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Here’s how to innovate and manage R&D for a tech company on a modest budget


As a technology company, research and development is the cornerstone of our business. In fact, a government grant allowed us to create the first version of our current product, a Business Management System.

Being a relatively small business in an industry dominated by large multinational organisations, our R&D budgets are a drop in the ocean in comparison. However, there are distinct advantages to being smaller and nimbler than your competitors when it comes to innovation.

We are closer to our customers so are able to better understand their needs and challenges, we can move much faster in implementing new improvements or products and we have more control over the direction of our R&D and how it ultimately impacts the organisation.

Our R&D has allowed us to produce and maintain our competitive advantage. We’ve been able to do this by making the most of our comparatively modest R&D budget. This is what we’ve learnt from 13 years of constant innovation.

Listen to your customers

Listening seems pretty straightforward, but it’s how you listen that makes the difference. It’s also about what you then do with this information from a R&D perspective. Early on we built a tool to capture product feature requests from clients, identify needs and new capabilities, and facilitate the synthesis into product solutions using Agile principles.

We have worked closely with clients to deliver prototypes and mature new product capability. Their feedback has been critical. As a local company, we have a distinct advantage over the multinationals that have offshore development teams. As such, we have developed much closer relationships with our clients.

Forget single solutions

A single solution approach may work if you’re the size of SAP, where you know customers will end changing their business to suit the products. But when you’re smaller you need to approach innovation from the other side.

Rather than working towards a single solution, like most software companies, Holocentric aims to generalise the solution so it can be configured to solve a range of problems for the end user. Our R&D model seeks to sample a broad range of requests and market information, and understand the inherent patterns so a broadly useful product capability can be created.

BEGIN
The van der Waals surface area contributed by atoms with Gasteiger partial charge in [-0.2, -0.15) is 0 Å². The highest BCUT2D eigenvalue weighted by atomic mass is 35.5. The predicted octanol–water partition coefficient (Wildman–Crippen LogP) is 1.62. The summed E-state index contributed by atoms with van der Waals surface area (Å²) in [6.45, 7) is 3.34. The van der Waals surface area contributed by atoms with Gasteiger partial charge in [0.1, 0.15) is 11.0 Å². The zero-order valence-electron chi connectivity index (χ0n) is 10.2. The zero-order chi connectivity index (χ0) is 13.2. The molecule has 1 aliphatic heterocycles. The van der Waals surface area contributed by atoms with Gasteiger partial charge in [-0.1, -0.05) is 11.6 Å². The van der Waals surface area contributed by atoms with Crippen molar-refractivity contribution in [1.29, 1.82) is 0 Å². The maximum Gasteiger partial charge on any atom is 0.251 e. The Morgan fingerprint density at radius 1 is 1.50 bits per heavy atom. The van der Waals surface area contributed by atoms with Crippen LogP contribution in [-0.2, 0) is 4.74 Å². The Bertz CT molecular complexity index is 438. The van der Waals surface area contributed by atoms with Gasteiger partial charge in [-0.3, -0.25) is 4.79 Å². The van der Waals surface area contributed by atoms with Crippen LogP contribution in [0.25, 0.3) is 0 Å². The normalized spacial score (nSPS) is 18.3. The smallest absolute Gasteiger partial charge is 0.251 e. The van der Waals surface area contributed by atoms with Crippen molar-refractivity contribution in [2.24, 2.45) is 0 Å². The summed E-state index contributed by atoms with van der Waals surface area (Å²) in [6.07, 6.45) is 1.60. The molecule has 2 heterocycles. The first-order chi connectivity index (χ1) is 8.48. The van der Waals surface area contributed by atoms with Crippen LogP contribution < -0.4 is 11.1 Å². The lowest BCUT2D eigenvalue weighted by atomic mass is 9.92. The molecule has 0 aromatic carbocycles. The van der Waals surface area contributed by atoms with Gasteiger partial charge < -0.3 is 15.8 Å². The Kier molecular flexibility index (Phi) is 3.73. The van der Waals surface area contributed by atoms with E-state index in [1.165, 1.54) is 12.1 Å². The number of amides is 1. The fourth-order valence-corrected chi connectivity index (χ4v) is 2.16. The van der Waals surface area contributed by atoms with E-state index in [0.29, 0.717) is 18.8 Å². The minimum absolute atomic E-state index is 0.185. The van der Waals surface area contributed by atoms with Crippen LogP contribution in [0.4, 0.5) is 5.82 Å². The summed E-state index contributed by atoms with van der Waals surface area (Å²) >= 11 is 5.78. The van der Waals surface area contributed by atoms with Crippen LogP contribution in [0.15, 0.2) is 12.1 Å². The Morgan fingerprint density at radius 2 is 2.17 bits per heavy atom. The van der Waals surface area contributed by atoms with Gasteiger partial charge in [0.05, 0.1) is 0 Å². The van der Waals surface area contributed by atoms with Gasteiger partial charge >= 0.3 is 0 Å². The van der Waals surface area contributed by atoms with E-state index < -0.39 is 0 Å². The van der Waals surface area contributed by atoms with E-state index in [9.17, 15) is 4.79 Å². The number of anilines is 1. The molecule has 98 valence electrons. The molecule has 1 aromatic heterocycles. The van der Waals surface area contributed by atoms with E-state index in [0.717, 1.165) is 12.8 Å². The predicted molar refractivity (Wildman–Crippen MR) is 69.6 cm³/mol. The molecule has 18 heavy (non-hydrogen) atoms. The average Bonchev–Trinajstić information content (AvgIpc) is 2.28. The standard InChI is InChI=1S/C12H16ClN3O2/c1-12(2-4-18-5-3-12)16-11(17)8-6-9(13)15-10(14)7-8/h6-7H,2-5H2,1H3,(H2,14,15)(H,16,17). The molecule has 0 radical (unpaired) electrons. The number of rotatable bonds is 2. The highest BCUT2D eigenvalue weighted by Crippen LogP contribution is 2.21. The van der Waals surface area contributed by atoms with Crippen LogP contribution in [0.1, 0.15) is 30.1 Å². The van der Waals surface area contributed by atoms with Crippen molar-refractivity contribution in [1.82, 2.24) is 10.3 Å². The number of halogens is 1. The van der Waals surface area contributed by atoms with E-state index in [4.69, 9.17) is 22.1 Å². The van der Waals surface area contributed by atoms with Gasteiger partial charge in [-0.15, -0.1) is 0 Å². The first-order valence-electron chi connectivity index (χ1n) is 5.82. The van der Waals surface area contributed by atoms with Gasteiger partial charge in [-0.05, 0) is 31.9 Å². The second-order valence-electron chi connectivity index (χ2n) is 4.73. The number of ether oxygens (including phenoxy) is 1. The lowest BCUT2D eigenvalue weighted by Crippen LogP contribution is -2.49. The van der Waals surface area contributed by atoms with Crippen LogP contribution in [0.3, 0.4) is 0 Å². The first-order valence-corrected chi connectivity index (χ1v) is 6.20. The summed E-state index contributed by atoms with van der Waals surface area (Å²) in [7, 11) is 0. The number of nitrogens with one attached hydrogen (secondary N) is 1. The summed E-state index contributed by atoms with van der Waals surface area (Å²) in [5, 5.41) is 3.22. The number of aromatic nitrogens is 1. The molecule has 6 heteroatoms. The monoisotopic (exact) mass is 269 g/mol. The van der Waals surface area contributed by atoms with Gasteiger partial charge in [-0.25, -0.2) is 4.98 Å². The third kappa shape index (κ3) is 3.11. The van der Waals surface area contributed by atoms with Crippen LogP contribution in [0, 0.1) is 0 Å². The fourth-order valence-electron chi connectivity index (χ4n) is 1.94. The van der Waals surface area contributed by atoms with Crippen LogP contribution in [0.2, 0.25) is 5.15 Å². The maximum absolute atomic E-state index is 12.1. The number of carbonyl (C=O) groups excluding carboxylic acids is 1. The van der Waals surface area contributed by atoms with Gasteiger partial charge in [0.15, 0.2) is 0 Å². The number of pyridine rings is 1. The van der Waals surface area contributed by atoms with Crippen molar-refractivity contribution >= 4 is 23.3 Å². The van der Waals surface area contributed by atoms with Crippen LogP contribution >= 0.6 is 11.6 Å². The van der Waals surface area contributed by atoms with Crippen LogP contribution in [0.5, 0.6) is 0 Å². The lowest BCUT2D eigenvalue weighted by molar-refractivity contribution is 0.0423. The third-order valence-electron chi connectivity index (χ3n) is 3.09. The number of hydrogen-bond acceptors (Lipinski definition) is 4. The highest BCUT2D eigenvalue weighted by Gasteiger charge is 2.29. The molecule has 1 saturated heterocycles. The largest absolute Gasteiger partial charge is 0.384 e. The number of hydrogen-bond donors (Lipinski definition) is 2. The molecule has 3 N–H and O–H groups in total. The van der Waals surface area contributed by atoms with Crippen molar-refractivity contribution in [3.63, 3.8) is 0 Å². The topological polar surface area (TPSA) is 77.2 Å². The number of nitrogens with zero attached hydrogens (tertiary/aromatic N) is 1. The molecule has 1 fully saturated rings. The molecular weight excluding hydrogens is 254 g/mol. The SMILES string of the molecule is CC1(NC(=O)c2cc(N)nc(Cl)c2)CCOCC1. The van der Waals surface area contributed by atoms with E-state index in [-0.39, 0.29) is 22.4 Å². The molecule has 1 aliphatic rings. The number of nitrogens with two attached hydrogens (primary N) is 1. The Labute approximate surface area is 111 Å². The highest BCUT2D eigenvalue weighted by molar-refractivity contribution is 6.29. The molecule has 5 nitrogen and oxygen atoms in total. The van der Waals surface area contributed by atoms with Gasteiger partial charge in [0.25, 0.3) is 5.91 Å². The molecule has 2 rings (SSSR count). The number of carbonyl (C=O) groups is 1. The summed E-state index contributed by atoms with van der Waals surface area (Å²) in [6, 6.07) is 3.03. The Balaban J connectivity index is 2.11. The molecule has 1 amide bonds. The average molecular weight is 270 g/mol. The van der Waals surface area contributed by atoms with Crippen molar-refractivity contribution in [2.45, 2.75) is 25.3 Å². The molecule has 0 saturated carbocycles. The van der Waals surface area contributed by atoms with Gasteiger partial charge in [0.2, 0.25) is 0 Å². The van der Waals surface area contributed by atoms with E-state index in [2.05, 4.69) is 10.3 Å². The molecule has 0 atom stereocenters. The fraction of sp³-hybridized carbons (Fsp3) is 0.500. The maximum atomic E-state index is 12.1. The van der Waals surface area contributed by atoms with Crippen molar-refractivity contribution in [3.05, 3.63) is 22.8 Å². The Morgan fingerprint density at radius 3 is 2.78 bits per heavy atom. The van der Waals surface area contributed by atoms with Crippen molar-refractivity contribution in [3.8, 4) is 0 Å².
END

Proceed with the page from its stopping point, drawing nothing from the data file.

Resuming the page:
Think both long and short term

A lot of R&D tends to be reactive, for instance, “Our customers are asking for more functionality in this tool, we need to expand it.” This is fine but you also need to be working towards larger goals regarding where you want to take your product line. The fact is your customers don’t even know what they will want or need in the future.

Holocentric’s R&D has both short term and long term outputs. Short term activities typically involve R&D associated with refining and extending the existing product line by considering immediate client needs. Long term activities involve studying and refining patterns that foster innovation.

Innovation is a term that gets tossed around a lot in business. The reality is it takes time, a dedicated R&D budget and a lot of dead ends before you hit on a winning concept. But it’s essential. It’s not about how big your budget is, it really does come down to how you use that budget.

Bruce Nixon is the CEO at Holocentric which helps organisations to improve performance by helping them to understand how people, process and technology come together to satisfy client needs, meet regulatory obligations and achieve business outcomes. The Holocentric BMS addresses the gap between enterprise systems and business needs by acting as a dynamic model of your business operations that draws upon the relationships between all aspects of operations.

Bruce Nixon Holocentric high res